A portrait of director Berliner’s distant cousin, friend and former mentor Edwin Honig, who is living with Alzheimer’s. Honig was a poet, translator, literary critic and university lecturer. Now he has lost almost all connection with his own past, his family and his personal identity. But sometimes his poetic soul flickers back to life again. A film essay on the function of memory and the importance of our ability to remember and forget.

No, this is not another film about Alzheimer’s. At the beginning of First Cousin Once Removed, Berliner defies any expectations of a traditional chronological narrative in which we follow the final months or years of an Alzheimer’s patient, witnessing the deterioration.

A fast sequence of Berliner walking down the corridor to the front door of first cousin Edwin Honig’s apartment, in varying outfits, depicting the many times he walked this walk, presents us with the language of the film: here is a construction and interpretation of this topic, pasting together shots taken over a range of occasions. Whether or not the many walks down the corridor were actually filmed over the years or in a day of changing shirts and shaving doesn’t matter.

First Cousin… is a highly fractured and playfully reassembled story, a mash-up of all the footage collected: interviews (Honig is unable to remember much from his past, so friends and former students, and family members provide the information Honig is now missing), observation, talks to and with Honig (which seem repetitive, but that makes sense given his situation), archive footage, letters, photos. This is interspersed with metaphoric images that illustrate Honig’s situation and with writings accompanied by the sound of an old-fashioned typewriter and generally by a rich soundtrack. It is a style we know from Berliner’s previous films, such as Nobody’s Business (1996) and Wide Awake (2006). Aware of potential criticism for exploiting his cousin, Berliner hedges against it by including both opposition and support for what he is doing.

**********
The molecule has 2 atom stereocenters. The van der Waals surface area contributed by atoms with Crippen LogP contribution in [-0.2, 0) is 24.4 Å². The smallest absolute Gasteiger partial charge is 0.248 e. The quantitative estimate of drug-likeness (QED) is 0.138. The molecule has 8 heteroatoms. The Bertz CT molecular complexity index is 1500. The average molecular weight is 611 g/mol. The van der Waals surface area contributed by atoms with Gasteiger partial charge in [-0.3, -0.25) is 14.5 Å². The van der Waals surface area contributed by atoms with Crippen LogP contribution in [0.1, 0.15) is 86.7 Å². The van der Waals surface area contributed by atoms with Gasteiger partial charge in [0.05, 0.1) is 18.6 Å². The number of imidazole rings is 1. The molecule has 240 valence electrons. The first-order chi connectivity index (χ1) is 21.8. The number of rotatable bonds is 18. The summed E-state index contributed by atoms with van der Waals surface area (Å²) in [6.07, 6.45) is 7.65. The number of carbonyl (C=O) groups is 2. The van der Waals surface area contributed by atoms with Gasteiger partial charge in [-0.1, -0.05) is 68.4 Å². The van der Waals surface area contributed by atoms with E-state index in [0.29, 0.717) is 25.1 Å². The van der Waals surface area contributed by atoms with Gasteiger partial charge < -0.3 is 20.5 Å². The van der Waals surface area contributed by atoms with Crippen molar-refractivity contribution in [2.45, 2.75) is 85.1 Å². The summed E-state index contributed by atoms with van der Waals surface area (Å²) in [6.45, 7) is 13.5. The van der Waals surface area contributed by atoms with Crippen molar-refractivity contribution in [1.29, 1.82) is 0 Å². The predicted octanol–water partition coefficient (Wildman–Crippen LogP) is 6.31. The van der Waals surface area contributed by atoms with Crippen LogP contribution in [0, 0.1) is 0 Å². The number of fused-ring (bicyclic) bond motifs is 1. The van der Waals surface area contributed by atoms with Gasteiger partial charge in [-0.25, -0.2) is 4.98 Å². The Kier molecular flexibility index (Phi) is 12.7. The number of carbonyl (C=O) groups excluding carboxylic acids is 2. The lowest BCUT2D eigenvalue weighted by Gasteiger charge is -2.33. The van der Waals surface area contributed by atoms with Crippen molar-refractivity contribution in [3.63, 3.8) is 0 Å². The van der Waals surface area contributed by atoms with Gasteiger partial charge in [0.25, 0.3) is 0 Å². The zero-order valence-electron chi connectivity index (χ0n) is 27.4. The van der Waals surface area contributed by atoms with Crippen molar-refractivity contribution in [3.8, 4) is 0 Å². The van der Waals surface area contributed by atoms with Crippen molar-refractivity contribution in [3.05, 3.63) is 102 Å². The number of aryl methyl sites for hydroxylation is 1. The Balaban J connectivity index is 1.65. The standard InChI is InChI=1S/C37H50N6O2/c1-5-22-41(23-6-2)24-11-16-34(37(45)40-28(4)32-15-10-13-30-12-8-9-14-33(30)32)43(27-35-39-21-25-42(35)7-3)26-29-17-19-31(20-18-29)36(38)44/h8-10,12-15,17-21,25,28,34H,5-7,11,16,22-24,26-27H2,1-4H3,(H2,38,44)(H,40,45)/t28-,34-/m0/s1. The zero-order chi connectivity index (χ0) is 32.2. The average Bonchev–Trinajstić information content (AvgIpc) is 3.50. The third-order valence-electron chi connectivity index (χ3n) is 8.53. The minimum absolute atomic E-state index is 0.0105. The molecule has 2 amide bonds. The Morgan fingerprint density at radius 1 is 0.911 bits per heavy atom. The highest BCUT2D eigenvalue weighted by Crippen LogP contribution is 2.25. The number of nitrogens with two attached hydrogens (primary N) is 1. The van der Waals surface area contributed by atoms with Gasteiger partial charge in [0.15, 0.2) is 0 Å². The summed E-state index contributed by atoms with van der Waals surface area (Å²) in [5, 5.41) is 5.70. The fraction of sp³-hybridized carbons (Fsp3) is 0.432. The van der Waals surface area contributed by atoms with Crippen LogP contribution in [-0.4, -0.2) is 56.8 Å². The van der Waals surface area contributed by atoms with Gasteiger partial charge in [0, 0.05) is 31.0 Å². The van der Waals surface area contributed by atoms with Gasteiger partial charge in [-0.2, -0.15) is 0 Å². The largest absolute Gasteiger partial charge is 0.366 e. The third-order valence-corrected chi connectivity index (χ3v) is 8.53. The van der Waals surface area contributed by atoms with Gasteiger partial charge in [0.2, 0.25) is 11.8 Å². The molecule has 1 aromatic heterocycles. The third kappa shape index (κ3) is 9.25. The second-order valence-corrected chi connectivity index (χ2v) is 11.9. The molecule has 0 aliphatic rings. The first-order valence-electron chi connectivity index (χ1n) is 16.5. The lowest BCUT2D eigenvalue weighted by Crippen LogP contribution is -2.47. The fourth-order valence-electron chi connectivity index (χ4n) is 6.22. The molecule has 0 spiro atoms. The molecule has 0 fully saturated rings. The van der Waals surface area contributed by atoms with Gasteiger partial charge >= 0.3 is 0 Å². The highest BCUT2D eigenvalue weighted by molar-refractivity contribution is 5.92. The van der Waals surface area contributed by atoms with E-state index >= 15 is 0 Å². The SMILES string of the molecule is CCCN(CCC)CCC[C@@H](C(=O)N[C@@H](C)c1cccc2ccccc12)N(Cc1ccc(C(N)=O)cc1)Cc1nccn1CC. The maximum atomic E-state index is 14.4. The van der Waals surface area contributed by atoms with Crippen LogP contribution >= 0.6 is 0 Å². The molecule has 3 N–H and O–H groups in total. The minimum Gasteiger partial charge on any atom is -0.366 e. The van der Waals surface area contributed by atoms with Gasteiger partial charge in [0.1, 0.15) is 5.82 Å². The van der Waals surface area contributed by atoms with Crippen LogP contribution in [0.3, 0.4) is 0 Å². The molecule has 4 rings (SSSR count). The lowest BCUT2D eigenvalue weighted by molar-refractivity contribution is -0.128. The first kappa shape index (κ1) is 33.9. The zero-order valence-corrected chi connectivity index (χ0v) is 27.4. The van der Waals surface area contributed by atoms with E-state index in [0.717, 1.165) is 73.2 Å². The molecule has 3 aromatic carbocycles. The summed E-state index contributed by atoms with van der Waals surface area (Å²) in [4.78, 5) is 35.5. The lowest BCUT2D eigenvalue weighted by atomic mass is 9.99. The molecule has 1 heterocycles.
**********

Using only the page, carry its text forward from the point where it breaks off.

The film is reflexive as well: Berliner tries to converse with Honig on screen; he has Honig respond to photos and archive footage, and to the film in the making. After ‘discussing’ the poets Honig translated and his abilities with language and words, Honig brings the narrative forward: “Alright then, let us have the next story”. Near the end, Berliner asks Honig to imagine being in a film and millions of people watching: what would he say to them? “Remember how to forget” Honig answers. Although the film is a cascade of images and sounds, everything interrelated. Through the fractured narrative, Berliner seems to recreate the associative ways human beings can connect memories, places, names, and experiences. Through this narrative, several themes emerge in First Cousin: identity (of Honig as well as Berliner), memory, trauma, poetry, music, family, and death.